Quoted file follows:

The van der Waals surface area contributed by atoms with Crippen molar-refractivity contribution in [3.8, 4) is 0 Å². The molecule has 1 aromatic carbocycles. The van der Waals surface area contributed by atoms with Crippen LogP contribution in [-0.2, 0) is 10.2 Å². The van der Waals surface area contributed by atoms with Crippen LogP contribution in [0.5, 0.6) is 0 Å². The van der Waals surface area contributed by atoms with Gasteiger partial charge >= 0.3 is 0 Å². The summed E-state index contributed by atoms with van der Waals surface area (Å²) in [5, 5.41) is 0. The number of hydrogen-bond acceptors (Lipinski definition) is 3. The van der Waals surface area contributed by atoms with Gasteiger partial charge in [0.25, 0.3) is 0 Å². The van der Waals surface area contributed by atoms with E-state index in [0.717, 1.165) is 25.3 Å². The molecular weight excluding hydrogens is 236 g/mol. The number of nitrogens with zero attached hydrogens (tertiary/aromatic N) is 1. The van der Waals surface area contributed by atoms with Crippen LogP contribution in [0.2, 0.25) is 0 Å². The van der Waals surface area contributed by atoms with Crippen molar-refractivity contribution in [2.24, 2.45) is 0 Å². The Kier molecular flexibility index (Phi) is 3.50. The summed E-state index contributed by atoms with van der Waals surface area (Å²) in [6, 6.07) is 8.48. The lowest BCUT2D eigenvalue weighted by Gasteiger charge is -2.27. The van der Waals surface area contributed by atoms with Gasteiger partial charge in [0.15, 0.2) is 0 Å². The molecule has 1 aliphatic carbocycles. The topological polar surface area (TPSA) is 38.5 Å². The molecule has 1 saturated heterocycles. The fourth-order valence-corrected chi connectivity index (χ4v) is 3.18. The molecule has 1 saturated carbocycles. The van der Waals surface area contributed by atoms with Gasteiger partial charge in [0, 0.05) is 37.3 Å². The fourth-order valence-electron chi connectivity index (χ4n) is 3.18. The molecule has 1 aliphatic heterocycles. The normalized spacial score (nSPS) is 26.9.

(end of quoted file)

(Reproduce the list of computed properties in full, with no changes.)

The van der Waals surface area contributed by atoms with Crippen molar-refractivity contribution in [3.8, 4) is 0 Å². The molecule has 1 aromatic carbocycles. The van der Waals surface area contributed by atoms with Crippen LogP contribution in [-0.2, 0) is 10.2 Å². The van der Waals surface area contributed by atoms with Crippen LogP contribution in [0.5, 0.6) is 0 Å². The van der Waals surface area contributed by atoms with Gasteiger partial charge >= 0.3 is 0 Å². The summed E-state index contributed by atoms with van der Waals surface area (Å²) in [5, 5.41) is 0. The number of hydrogen-bond acceptors (Lipinski definition) is 3. The van der Waals surface area contributed by atoms with Gasteiger partial charge in [0.25, 0.3) is 0 Å². The van der Waals surface area contributed by atoms with E-state index in [0.717, 1.165) is 25.3 Å². The molecular weight excluding hydrogens is 236 g/mol. The number of nitrogens with zero attached hydrogens (tertiary/aromatic N) is 1. The van der Waals surface area contributed by atoms with Crippen LogP contribution in [0.2, 0.25) is 0 Å². The van der Waals surface area contributed by atoms with Crippen molar-refractivity contribution in [2.24, 2.45) is 0 Å². The Kier molecular flexibility index (Phi) is 3.50. The summed E-state index contributed by atoms with van der Waals surface area (Å²) in [6, 6.07) is 8.48. The lowest BCUT2D eigenvalue weighted by Gasteiger charge is -2.27. The van der Waals surface area contributed by atoms with Gasteiger partial charge in [0.15, 0.2) is 0 Å². The molecule has 1 aliphatic carbocycles. The topological polar surface area (TPSA) is 38.5 Å². The molecule has 1 saturated heterocycles. The fourth-order valence-corrected chi connectivity index (χ4v) is 3.18. The molecule has 1 saturated carbocycles. The van der Waals surface area contributed by atoms with Gasteiger partial charge in [0, 0.05) is 37.3 Å². The fourth-order valence-electron chi connectivity index (χ4n) is 3.18. The molecule has 1 aliphatic heterocycles. The normalized spacial score (nSPS) is 26.9.